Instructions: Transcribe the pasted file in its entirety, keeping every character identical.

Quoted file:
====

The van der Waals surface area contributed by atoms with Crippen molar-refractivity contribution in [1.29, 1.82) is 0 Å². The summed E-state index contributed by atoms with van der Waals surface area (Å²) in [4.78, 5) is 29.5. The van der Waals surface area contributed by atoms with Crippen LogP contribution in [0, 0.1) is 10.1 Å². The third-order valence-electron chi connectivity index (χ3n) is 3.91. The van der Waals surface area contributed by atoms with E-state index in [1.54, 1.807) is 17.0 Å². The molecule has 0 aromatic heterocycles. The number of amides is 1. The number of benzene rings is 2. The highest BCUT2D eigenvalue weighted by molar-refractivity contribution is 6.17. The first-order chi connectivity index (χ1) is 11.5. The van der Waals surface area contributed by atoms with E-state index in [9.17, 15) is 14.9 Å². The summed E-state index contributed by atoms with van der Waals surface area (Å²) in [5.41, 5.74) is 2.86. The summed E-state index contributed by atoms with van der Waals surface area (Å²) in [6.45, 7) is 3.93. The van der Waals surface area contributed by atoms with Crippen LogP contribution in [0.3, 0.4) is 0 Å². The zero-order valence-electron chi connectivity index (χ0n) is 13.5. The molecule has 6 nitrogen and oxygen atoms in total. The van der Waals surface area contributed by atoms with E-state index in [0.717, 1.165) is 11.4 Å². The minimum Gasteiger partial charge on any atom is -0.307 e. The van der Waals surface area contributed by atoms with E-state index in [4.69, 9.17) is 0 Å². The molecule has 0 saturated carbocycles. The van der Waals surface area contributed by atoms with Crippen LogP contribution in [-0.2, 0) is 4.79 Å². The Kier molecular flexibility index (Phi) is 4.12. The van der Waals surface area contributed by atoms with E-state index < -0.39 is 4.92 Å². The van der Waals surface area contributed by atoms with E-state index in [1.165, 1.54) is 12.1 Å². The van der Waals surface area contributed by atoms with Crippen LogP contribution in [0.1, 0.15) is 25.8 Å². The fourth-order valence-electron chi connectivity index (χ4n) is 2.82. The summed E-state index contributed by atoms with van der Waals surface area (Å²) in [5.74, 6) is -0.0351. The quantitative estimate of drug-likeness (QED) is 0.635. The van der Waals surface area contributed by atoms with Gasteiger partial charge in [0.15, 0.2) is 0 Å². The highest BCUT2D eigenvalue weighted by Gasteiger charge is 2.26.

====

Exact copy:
The van der Waals surface area contributed by atoms with Crippen molar-refractivity contribution in [1.29, 1.82) is 0 Å². The summed E-state index contributed by atoms with van der Waals surface area (Å²) in [4.78, 5) is 29.5. The van der Waals surface area contributed by atoms with Crippen LogP contribution in [0, 0.1) is 10.1 Å². The third-order valence-electron chi connectivity index (χ3n) is 3.91. The van der Waals surface area contributed by atoms with E-state index in [1.54, 1.807) is 17.0 Å². The molecule has 0 aromatic heterocycles. The number of amides is 1. The number of benzene rings is 2. The highest BCUT2D eigenvalue weighted by molar-refractivity contribution is 6.17. The first-order chi connectivity index (χ1) is 11.5. The van der Waals surface area contributed by atoms with E-state index in [9.17, 15) is 14.9 Å². The summed E-state index contributed by atoms with van der Waals surface area (Å²) in [5.41, 5.74) is 2.86. The summed E-state index contributed by atoms with van der Waals surface area (Å²) in [6.45, 7) is 3.93. The van der Waals surface area contributed by atoms with Crippen LogP contribution in [0.3, 0.4) is 0 Å². The zero-order valence-electron chi connectivity index (χ0n) is 13.5. The molecule has 6 nitrogen and oxygen atoms in total. The van der Waals surface area contributed by atoms with E-state index in [0.717, 1.165) is 11.4 Å². The minimum Gasteiger partial charge on any atom is -0.307 e. The van der Waals surface area contributed by atoms with E-state index in [4.69, 9.17) is 0 Å². The molecule has 0 saturated carbocycles. The van der Waals surface area contributed by atoms with Crippen LogP contribution in [-0.2, 0) is 4.79 Å². The Kier molecular flexibility index (Phi) is 4.12. The van der Waals surface area contributed by atoms with E-state index < -0.39 is 4.92 Å². The van der Waals surface area contributed by atoms with E-state index in [1.165, 1.54) is 12.1 Å². The van der Waals surface area contributed by atoms with Crippen LogP contribution in [0.1, 0.15) is 25.8 Å². The fourth-order valence-electron chi connectivity index (χ4n) is 2.82. The summed E-state index contributed by atoms with van der Waals surface area (Å²) in [5.74, 6) is -0.0351. The quantitative estimate of drug-likeness (QED) is 0.635. The van der Waals surface area contributed by atoms with Gasteiger partial charge in [0.15, 0.2) is 0 Å². The highest BCUT2D eigenvalue weighted by Gasteiger charge is 2.26.